Clarke has also recommended that the president suspend habeas corpus and “scoop up” everyone in America who has “pledged allegiance” to ISIS and deposit them indefinitely at Guantanamo Bay. How many people might that be? “I would suggest hundreds of thousands,” Clarke said, “I would suggest maybe a million.”
In 2015, he visited Russia with a group of National Rifle Association bigwigs, hosted by a Russian group called The Right to Bear Arms. Clarke’s expenses — nearly $20,000 — were paid for by the Russian group and NRA First Vice President Pete Brownell, CEO of the world’s largest firearm accessories supplier.
Press reports suggest that Russia would never tolerate a group promoting gun rights in that country — unless it was controlled by the government and had a mission other than promoting gun rights. Wasn’t it Lenin who coined the term “useful idiots”?
Clarke, in his Gazette rebuttal, rightly took aim at the original editorial’s tone-deaf use of the word “thug” in reference to the sheriff, but then said, “When someone on the right uses that term in reference to black criminals, the left claims it’s a racist term.”
Well, no. In recent years, conservative provocateurs like Clarke have most commonly used the word “thug” with the intent of dehumanizing African-Americans, criminal and non-criminal, or to make them appear responsible for their own misfortune — such as being killed by a police officer.
Most everything else in Clarke’s rebuttal consists of recycled slurs, tough-guy challenges, questionable history and even the hilarious assertion that the Gazette editorial board remained silent in the face of various affronts by leftists like Obama — as if Clarke has been an avid reader of the Billings Gazette for many years now.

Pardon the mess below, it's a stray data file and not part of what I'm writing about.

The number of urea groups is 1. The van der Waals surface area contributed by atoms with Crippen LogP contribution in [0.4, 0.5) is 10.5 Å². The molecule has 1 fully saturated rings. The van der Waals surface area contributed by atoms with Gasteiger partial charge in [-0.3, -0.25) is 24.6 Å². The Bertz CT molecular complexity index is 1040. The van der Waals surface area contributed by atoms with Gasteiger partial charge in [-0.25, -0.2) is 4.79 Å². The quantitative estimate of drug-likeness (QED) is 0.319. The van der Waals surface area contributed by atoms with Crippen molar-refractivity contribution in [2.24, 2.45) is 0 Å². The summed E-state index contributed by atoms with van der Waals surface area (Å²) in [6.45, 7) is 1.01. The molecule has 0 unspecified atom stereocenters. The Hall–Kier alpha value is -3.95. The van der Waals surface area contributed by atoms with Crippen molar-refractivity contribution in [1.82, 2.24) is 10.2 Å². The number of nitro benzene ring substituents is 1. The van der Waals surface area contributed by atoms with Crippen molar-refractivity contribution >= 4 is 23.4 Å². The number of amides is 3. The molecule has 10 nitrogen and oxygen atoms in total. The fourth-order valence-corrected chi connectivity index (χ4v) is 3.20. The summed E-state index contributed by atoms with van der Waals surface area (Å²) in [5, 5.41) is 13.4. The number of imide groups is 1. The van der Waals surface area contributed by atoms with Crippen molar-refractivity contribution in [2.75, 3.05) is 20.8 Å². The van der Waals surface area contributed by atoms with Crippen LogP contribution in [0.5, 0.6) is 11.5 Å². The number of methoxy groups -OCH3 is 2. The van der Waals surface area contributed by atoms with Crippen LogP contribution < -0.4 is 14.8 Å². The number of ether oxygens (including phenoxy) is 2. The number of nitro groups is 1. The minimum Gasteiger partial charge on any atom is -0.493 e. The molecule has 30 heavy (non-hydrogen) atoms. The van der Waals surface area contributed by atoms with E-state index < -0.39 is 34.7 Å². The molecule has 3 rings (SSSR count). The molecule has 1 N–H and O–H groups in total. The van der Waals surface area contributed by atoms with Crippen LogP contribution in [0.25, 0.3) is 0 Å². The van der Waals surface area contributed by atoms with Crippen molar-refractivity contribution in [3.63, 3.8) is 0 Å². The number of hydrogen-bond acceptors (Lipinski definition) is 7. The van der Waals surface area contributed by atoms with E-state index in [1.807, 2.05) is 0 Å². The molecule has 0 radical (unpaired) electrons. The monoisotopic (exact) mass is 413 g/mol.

The Gazette, meanwhile, missed something else. Its editorial referred mockingly to Clarke’s “bedazzled cowboy hat,” but the hat is nothing compared to the chestful of medals Clarke regularly wears in public appearances. Except that they aren’t really medals at all, but pins and trinkets of negligible value or merit.
He wears no badge more proudly than that of being a black conservative, which gives him, in his mind, permission to say the most outrageous things imaginable, and then to accuse his critics of picking on him because he’s a black conservative.
Please don’t think I’m in favor of abridging Clarke’s right to free speech. If he were to climb up on a box in the lunatic’s corner of some public square, I’d probably stop and listen, just for the entertainment value.
But for county Republicans to embrace this symbol of partisan hatred, this serial defiler of the Constitution, this dancing bear who performs for pay and this inciter of violence, to give him a platform in a state where we might have hoped this sort of behavior would not be tolerated — that is just a shame, and a disgrace.
Ed Kemmick has been a newspaper reporter, editor and columnist since 1980. Except for four years in his home state of Minnesota, he has spent his entire journalism career in Montana, working in Missoula, Anaconda, Butte and Billings. “The Big Sky, By and By,” a collection of some of his newspaper stories and columns, plus a few essays and one short story, was published in 2011.